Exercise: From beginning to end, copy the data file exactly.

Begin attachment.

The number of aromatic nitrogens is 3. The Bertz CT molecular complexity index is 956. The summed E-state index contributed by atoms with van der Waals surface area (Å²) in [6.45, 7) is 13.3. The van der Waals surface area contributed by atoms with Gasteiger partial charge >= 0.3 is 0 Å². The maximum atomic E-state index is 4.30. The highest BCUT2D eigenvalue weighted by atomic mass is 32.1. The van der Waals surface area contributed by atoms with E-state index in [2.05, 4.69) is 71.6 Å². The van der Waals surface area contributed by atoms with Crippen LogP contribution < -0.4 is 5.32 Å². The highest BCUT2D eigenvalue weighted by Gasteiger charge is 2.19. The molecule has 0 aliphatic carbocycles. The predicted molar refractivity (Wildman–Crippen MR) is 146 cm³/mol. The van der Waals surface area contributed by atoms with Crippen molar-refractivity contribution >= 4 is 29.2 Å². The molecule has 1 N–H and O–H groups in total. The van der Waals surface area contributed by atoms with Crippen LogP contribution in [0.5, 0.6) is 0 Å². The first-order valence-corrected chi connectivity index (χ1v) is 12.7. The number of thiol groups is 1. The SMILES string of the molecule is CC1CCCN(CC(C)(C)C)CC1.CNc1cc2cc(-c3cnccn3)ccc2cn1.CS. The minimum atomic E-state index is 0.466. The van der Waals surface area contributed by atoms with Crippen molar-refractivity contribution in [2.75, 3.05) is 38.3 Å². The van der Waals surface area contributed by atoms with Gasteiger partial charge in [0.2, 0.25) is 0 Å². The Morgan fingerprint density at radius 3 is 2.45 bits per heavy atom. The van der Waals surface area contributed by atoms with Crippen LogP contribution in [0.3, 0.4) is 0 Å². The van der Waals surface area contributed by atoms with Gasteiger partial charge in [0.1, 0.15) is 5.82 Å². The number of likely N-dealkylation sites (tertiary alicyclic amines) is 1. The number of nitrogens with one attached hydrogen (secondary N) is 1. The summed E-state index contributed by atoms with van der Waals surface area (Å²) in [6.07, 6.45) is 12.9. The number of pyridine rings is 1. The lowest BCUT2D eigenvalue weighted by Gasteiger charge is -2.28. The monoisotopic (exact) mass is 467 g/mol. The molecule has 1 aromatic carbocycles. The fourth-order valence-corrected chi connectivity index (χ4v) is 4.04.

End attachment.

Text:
The number of aromatic nitrogens is 3. The Bertz CT molecular complexity index is 956. The summed E-state index contributed by atoms with van der Waals surface area (Å²) in [6.45, 7) is 13.3. The van der Waals surface area contributed by atoms with Gasteiger partial charge >= 0.3 is 0 Å². The maximum atomic E-state index is 4.30. The highest BCUT2D eigenvalue weighted by atomic mass is 32.1. The van der Waals surface area contributed by atoms with E-state index in [2.05, 4.69) is 71.6 Å². The van der Waals surface area contributed by atoms with Crippen LogP contribution < -0.4 is 5.32 Å². The highest BCUT2D eigenvalue weighted by Gasteiger charge is 2.19. The molecule has 0 aliphatic carbocycles. The predicted molar refractivity (Wildman–Crippen MR) is 146 cm³/mol. The van der Waals surface area contributed by atoms with Crippen molar-refractivity contribution >= 4 is 29.2 Å². The molecule has 1 N–H and O–H groups in total. The van der Waals surface area contributed by atoms with Crippen LogP contribution in [0.5, 0.6) is 0 Å². The first-order valence-corrected chi connectivity index (χ1v) is 12.7. The number of thiol groups is 1. The SMILES string of the molecule is CC1CCCN(CC(C)(C)C)CC1.CNc1cc2cc(-c3cnccn3)ccc2cn1.CS. The minimum atomic E-state index is 0.466. The van der Waals surface area contributed by atoms with Crippen molar-refractivity contribution in [2.75, 3.05) is 38.3 Å². The van der Waals surface area contributed by atoms with Gasteiger partial charge in [0.2, 0.25) is 0 Å². The Morgan fingerprint density at radius 3 is 2.45 bits per heavy atom. The van der Waals surface area contributed by atoms with Crippen LogP contribution in [0.3, 0.4) is 0 Å². The van der Waals surface area contributed by atoms with Gasteiger partial charge in [0.1, 0.15) is 5.82 Å². The number of likely N-dealkylation sites (tertiary alicyclic amines) is 1. The number of nitrogens with one attached hydrogen (secondary N) is 1. The summed E-state index contributed by atoms with van der Waals surface area (Å²) in [6.07, 6.45) is 12.9. The number of pyridine rings is 1. The lowest BCUT2D eigenvalue weighted by Gasteiger charge is -2.28. The monoisotopic (exact) mass is 467 g/mol. The molecule has 1 aromatic carbocycles. The fourth-order valence-corrected chi connectivity index (χ4v) is 4.04.